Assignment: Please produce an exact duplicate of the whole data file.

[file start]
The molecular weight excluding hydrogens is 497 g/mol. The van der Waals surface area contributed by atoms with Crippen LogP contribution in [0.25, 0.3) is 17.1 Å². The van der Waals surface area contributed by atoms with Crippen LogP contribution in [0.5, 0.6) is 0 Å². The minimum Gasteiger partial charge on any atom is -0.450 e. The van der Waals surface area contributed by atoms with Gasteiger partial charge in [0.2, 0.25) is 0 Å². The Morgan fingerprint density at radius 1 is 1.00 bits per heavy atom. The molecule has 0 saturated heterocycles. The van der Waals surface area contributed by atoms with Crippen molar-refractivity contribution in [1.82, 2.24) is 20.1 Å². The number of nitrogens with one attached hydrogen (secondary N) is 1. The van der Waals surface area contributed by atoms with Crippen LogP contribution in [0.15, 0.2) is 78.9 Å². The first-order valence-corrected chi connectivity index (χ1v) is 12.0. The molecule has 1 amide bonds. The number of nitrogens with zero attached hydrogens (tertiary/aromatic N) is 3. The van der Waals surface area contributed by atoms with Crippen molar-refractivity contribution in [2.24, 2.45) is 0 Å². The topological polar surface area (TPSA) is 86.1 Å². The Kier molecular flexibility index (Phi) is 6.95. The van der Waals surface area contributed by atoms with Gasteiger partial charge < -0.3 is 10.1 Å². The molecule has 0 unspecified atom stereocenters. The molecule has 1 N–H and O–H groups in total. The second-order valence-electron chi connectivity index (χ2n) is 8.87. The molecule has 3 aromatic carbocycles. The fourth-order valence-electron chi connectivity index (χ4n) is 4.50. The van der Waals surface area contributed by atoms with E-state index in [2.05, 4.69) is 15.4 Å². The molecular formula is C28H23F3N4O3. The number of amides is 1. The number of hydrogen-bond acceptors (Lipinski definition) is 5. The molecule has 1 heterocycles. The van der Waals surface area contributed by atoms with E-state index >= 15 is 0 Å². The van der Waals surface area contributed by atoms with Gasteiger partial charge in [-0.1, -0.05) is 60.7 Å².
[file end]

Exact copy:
The molecular weight excluding hydrogens is 497 g/mol. The van der Waals surface area contributed by atoms with Crippen LogP contribution in [0.25, 0.3) is 17.1 Å². The van der Waals surface area contributed by atoms with Crippen LogP contribution in [0.5, 0.6) is 0 Å². The minimum Gasteiger partial charge on any atom is -0.450 e. The van der Waals surface area contributed by atoms with Gasteiger partial charge in [0.2, 0.25) is 0 Å². The Morgan fingerprint density at radius 1 is 1.00 bits per heavy atom. The molecule has 0 saturated heterocycles. The van der Waals surface area contributed by atoms with Crippen molar-refractivity contribution in [1.82, 2.24) is 20.1 Å². The number of nitrogens with one attached hydrogen (secondary N) is 1. The van der Waals surface area contributed by atoms with Crippen LogP contribution in [0.15, 0.2) is 78.9 Å². The first-order valence-corrected chi connectivity index (χ1v) is 12.0. The molecule has 1 amide bonds. The number of nitrogens with zero attached hydrogens (tertiary/aromatic N) is 3. The van der Waals surface area contributed by atoms with Crippen molar-refractivity contribution in [2.24, 2.45) is 0 Å². The topological polar surface area (TPSA) is 86.1 Å². The Kier molecular flexibility index (Phi) is 6.95. The van der Waals surface area contributed by atoms with Gasteiger partial charge < -0.3 is 10.1 Å². The molecule has 0 unspecified atom stereocenters. The molecule has 1 N–H and O–H groups in total. The second-order valence-electron chi connectivity index (χ2n) is 8.87. The molecule has 3 aromatic carbocycles. The fourth-order valence-electron chi connectivity index (χ4n) is 4.50. The van der Waals surface area contributed by atoms with E-state index in [2.05, 4.69) is 15.4 Å². The molecular formula is C28H23F3N4O3. The number of amides is 1. The number of hydrogen-bond acceptors (Lipinski definition) is 5. The molecule has 1 heterocycles. The van der Waals surface area contributed by atoms with E-state index >= 15 is 0 Å². The van der Waals surface area contributed by atoms with Gasteiger partial charge in [-0.1, -0.05) is 60.7 Å².